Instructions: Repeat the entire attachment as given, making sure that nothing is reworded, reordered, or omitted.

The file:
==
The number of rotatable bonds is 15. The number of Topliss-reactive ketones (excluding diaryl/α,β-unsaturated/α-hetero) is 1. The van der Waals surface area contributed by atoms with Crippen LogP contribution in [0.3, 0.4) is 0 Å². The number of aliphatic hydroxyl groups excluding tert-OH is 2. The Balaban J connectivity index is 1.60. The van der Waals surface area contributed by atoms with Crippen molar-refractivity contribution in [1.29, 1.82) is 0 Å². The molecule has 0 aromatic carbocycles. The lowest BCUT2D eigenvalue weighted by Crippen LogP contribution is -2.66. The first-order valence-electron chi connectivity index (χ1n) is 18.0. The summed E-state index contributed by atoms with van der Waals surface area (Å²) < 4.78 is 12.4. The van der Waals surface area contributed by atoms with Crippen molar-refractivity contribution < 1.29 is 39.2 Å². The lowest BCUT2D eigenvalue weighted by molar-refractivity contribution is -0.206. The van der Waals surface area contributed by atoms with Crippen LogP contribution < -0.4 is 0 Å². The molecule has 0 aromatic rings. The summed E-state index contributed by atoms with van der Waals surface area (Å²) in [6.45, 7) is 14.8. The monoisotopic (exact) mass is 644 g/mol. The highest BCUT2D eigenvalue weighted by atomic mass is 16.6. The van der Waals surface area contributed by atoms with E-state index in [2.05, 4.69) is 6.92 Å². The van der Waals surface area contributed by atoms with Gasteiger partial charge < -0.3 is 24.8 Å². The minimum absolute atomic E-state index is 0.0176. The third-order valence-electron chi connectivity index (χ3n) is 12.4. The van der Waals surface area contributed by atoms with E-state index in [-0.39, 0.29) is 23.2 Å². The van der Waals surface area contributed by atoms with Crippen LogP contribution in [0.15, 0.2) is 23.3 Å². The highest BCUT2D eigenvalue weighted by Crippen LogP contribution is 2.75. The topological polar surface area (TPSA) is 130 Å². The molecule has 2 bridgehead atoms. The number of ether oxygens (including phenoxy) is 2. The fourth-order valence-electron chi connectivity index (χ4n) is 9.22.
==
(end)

The number of rotatable bonds is 15. The number of Topliss-reactive ketones (excluding diaryl/α,β-unsaturated/α-hetero) is 1. The van der Waals surface area contributed by atoms with Crippen LogP contribution in [0.3, 0.4) is 0 Å². The number of aliphatic hydroxyl groups excluding tert-OH is 2. The Balaban J connectivity index is 1.60. The van der Waals surface area contributed by atoms with Crippen molar-refractivity contribution in [1.29, 1.82) is 0 Å². The molecule has 0 aromatic carbocycles. The lowest BCUT2D eigenvalue weighted by Crippen LogP contribution is -2.66. The first-order valence-electron chi connectivity index (χ1n) is 18.0. The summed E-state index contributed by atoms with van der Waals surface area (Å²) < 4.78 is 12.4. The van der Waals surface area contributed by atoms with Crippen molar-refractivity contribution < 1.29 is 39.2 Å². The lowest BCUT2D eigenvalue weighted by molar-refractivity contribution is -0.206. The van der Waals surface area contributed by atoms with Crippen LogP contribution < -0.4 is 0 Å². The molecule has 0 aromatic rings. The summed E-state index contributed by atoms with van der Waals surface area (Å²) in [6.45, 7) is 14.8. The monoisotopic (exact) mass is 644 g/mol. The highest BCUT2D eigenvalue weighted by atomic mass is 16.6. The van der Waals surface area contributed by atoms with E-state index in [2.05, 4.69) is 6.92 Å². The van der Waals surface area contributed by atoms with Gasteiger partial charge < -0.3 is 24.8 Å². The minimum absolute atomic E-state index is 0.0176. The third-order valence-electron chi connectivity index (χ3n) is 12.4. The van der Waals surface area contributed by atoms with E-state index in [-0.39, 0.29) is 23.2 Å². The van der Waals surface area contributed by atoms with Crippen LogP contribution in [0.15, 0.2) is 23.3 Å². The highest BCUT2D eigenvalue weighted by Crippen LogP contribution is 2.75. The topological polar surface area (TPSA) is 130 Å². The molecule has 2 bridgehead atoms. The number of ether oxygens (including phenoxy) is 2. The fourth-order valence-electron chi connectivity index (χ4n) is 9.22.